When I say that self-discipline saves us, part of what it saves us from is ourselves.

Sometimes that’s from our laziness or our weakness. Just as often, it’s from our addictions, from our excesses, from our impulse and ourselves. It makes us not just great at what we do, but best, in that fuller sense of the word. Aristotle, who wrote so much on virtue, reminded us that the point of virtue wasn’t power or fame or money or success. It was human flourishing.

What is more important than that?

As I struggled to write , I tried my best to improve in another area of my life—how my work and self-discipline manifested itself at home. Several years ago, after I sold a project, my editor called my wife, in part to congratulate us but also to apologize. She knew what this meant for my wife—what it would do to me, who I became in the dark depths of a book.

However this book does, even if it makes a difference for a lot of people, what I am proudest of is who I was while I wrote it.

There weren’t any apologies necessary, even when it felt like it might not come together. Did my kids even notice? I’m not sure they did. Even that moment where I felt like I might need to delay the book, I remember thinking: And? So what? Sometimes things have to be delayed.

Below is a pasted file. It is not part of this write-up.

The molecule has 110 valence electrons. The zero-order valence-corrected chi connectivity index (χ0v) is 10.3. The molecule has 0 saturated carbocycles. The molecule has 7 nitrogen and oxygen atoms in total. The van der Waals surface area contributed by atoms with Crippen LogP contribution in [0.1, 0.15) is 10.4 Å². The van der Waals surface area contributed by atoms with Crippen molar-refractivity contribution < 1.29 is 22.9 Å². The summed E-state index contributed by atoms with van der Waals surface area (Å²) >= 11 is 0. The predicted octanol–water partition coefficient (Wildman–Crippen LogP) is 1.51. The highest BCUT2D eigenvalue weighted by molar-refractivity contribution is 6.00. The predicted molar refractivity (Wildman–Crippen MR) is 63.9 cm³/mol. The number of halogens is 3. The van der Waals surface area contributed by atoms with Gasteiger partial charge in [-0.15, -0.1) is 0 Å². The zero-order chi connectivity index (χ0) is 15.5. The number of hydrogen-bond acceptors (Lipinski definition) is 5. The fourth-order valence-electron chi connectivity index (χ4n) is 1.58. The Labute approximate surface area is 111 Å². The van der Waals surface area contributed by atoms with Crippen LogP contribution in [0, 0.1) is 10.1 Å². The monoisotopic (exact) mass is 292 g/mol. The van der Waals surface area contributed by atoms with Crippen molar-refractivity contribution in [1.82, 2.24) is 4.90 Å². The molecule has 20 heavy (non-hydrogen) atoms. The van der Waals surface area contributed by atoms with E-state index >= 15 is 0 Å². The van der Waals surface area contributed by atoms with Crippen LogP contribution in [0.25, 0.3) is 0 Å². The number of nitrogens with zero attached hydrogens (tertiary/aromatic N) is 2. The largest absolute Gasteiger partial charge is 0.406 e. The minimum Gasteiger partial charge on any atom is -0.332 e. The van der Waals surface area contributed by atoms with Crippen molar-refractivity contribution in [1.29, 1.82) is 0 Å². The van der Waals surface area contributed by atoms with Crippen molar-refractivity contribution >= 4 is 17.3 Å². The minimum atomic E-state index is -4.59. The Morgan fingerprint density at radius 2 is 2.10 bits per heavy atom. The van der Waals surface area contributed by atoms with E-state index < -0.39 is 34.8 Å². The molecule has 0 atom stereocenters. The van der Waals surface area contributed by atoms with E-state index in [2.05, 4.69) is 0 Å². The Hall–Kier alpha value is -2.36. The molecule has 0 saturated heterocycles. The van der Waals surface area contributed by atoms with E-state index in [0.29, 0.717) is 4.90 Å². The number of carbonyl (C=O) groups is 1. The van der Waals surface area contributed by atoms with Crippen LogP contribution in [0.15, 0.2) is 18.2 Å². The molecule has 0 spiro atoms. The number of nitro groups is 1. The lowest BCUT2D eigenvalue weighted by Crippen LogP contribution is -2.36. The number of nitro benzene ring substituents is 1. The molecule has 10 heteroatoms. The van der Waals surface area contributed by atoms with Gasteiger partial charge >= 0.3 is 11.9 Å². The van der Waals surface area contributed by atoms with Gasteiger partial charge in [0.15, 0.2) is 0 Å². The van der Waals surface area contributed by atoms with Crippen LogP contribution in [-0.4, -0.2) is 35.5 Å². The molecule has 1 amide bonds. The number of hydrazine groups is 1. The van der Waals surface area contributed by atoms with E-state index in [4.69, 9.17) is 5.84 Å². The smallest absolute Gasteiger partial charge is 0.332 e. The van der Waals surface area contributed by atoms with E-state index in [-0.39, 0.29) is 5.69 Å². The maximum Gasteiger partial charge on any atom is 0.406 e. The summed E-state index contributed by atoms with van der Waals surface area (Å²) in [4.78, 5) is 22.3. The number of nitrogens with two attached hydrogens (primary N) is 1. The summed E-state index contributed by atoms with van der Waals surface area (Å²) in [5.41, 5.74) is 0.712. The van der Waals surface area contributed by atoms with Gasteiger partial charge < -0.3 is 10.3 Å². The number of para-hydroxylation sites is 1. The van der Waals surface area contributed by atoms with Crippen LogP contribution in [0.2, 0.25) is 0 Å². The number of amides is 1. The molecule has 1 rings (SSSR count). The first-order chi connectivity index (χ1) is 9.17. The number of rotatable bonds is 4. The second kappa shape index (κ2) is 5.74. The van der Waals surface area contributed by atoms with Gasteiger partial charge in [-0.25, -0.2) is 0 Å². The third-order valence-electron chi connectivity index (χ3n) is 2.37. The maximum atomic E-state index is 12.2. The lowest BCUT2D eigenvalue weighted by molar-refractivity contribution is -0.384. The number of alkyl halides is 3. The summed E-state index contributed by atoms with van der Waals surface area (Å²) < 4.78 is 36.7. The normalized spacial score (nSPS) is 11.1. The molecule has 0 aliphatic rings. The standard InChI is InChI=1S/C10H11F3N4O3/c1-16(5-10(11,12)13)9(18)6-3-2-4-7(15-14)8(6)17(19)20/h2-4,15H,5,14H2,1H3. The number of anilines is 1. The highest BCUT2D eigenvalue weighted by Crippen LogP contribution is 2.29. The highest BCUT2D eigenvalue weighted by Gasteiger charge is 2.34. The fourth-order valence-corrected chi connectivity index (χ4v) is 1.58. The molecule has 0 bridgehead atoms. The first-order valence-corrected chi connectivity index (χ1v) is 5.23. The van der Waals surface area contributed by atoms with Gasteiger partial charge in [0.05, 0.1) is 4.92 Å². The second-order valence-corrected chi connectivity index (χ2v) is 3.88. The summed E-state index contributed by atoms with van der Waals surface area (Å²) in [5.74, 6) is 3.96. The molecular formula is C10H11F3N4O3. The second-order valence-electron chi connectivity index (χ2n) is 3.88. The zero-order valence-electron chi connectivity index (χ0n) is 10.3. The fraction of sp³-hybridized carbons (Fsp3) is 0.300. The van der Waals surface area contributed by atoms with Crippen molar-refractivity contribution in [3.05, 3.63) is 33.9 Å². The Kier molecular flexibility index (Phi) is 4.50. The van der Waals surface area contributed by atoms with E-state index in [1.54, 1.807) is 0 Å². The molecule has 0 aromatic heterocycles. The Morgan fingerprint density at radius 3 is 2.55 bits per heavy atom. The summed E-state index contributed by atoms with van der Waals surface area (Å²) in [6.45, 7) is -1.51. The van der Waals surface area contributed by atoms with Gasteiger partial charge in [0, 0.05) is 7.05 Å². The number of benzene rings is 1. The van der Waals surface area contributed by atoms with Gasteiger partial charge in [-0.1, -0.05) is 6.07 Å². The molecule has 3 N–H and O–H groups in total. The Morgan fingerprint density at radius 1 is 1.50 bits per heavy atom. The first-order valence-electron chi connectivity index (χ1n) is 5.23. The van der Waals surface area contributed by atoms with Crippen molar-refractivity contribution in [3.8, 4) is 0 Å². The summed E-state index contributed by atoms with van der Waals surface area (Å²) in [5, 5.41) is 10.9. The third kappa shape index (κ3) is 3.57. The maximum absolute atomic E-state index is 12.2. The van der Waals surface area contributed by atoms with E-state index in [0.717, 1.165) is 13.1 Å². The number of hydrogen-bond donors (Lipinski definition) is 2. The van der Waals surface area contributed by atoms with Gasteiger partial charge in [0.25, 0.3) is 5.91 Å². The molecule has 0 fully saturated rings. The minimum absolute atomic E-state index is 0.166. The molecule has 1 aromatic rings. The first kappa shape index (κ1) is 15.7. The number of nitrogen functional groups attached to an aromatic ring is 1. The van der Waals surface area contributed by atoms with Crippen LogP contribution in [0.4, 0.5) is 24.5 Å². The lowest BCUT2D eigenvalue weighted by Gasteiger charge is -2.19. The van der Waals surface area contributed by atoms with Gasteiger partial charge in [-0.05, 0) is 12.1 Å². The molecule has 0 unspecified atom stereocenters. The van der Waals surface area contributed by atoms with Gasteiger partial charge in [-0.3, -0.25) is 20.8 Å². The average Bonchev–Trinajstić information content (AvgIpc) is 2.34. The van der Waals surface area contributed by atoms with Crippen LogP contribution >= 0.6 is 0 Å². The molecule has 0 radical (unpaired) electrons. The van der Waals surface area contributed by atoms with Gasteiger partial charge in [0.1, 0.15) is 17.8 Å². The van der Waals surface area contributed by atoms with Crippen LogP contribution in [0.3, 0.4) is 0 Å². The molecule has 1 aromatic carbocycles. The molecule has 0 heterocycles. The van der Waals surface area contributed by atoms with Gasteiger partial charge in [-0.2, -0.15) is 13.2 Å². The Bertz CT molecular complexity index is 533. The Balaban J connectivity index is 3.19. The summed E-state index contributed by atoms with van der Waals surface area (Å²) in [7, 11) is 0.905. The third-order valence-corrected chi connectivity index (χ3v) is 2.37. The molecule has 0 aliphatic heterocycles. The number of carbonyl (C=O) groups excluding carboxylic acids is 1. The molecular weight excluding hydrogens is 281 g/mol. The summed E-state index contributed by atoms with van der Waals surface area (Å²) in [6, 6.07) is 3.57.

If that’s what it takes to do things right, so be it.

A less disciplined me, a younger me? I would have been wrecked by all this. I would have acted out. I would have been consumed. There was no ‘calm and mild light’ for me when it came to my work. There was little balance. I was all ambition and drive…and when something got in the way, I was indomitable and aggressive. It helped me accomplish things. It also made me unhappy.

It would not have served me well on this project. Worse than that, it would have made me a hypocrite.

So yes, as I finished the book, I was still tired. Every writer is tired when they get to the end of a book.

Yet, I also felt wonderful.

Life is for the living. We are meant to be up and doing.

If books came naturally, without effort? Everyone would write them.

And for [books], you can plug in whatever it is that you do. It’s good that it’s hard. It’s good that it can be discouraging. It’s good that it breaks your heart, kicks your ass, messes with your head.

Remember, scarcity creates value. If it wasn’t hard, everyone would do it.

That’s what separates the disciplined from the undisciplined, the weak from the strong, the amateurs from the pros.

Nobody ever said fulfilling our destiny was going to be easy.

It wouldn’t be worth anything if it was.

Written by Ryan Holiday
Ryan Holiday is the bestselling author of Trust Me, I’m Lying, The Obstacle Is The Way, Ego Is The Enemy, and other books about marketing, culture, and the human condition. His work has been translated into thirty languages and has appeared everywhere from the Columbia Journalism Review to Fast Company. His company, Brass Check, has advised companies such as Google, TASER, and Complex, as well as Grammy Award winning musicians and some of the biggest authors in the world. He lives in Austin, Texas.